Hydropower celebrated as an important part of Alabama Power’s diverse energy mix

Hydropower celebrated as an important part of Alabama Power’s diverse energy mix
Facilities like Lay Dam help generate hydropower for Alabama Power. (file)

For more than a century, Alabama Power customers have benefited from renewable hydroelectric power. Today, National Hydropower Day, Alabama Power is recognizing the power of falling water and its important role in helping provide reliable, affordable energy.

“Our company was founded on hydropower,” said Herbie Johnson, Hydro general manager at Alabama Power. “Today, our hydroelectric facilities and reservoirs continue to serve our customers while providing a multitude of other benefits for our state.”

The company’s first hydroelectric facility, Lay Dam, began operation on the Coosa River in 1914. Today, Alabama Power owns and operates 14 hydroelectric plants, which typically provide between 5% and 8% of the company’s annual energy mix.

Meanwhile, the company’s 11 reservoirs provide more than 157,000 acres of water and more than 3,500 miles of shoreline for the public’s use and enjoyment. Alabama Power operates 64 recreational facilities on its reservoirs, including boat ramps, day-use parks, walking trails and fishing areas.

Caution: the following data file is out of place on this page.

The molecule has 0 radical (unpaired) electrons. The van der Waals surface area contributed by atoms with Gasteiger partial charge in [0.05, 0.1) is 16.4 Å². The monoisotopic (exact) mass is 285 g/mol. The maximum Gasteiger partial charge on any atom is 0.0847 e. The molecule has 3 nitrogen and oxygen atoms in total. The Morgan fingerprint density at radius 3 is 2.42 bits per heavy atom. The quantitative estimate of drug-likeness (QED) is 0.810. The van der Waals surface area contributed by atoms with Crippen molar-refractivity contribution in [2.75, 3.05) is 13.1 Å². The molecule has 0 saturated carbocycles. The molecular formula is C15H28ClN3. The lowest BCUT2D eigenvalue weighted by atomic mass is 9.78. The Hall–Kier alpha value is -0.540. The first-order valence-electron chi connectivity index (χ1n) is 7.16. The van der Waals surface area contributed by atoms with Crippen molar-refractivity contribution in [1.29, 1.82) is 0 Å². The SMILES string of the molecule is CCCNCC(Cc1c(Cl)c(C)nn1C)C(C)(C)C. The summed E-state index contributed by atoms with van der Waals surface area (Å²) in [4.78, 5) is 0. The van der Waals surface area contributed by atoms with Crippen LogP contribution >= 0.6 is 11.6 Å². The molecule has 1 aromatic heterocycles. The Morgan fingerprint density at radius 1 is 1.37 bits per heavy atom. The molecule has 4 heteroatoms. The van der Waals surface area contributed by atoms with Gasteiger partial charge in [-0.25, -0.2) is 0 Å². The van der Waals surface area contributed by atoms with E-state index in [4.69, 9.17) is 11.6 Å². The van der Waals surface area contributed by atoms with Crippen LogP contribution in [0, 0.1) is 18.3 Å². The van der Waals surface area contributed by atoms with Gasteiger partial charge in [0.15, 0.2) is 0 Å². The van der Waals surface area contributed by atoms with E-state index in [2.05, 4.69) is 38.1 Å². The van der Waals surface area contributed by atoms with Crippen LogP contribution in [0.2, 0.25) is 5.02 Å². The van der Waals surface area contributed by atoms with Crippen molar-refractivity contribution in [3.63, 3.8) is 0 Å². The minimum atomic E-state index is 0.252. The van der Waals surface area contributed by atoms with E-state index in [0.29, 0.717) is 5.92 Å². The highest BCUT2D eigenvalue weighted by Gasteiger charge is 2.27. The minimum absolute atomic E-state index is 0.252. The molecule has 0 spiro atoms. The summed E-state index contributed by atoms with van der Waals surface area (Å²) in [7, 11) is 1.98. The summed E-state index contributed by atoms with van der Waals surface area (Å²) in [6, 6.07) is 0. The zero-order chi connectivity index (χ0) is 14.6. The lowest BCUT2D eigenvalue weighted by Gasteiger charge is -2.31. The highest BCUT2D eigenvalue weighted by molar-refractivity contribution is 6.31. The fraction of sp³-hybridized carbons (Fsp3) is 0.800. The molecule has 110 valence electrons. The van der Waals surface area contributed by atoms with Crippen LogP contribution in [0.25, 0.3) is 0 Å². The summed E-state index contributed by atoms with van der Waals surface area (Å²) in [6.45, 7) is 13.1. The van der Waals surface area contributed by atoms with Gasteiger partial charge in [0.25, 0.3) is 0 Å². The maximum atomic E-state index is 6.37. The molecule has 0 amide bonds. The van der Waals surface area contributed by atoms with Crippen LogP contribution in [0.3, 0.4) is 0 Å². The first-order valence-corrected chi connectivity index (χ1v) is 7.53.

In addition to providing clean, renewable energy and recreational opportunities, Alabama Power’s hydroelectric facilities and reservoirs can help manage water flows during periods of heavy rains. Alabama Power reservoirs are also important sources of drinking water.

Nationwide, hydropower was the largest generator of clean, renewable electricity, representing 7% of U.S. electricity generation in 2018 and nearly 40 percent of renewable electricity generation, according to the National Hydropower Association. About 2,200 power plants make up the U.S. hydropower fleet, which employs more than 66,000 workers.

Learn more about Alabama Power lakes and the company’s hydroelectric operations at www.apcshorelines.com.

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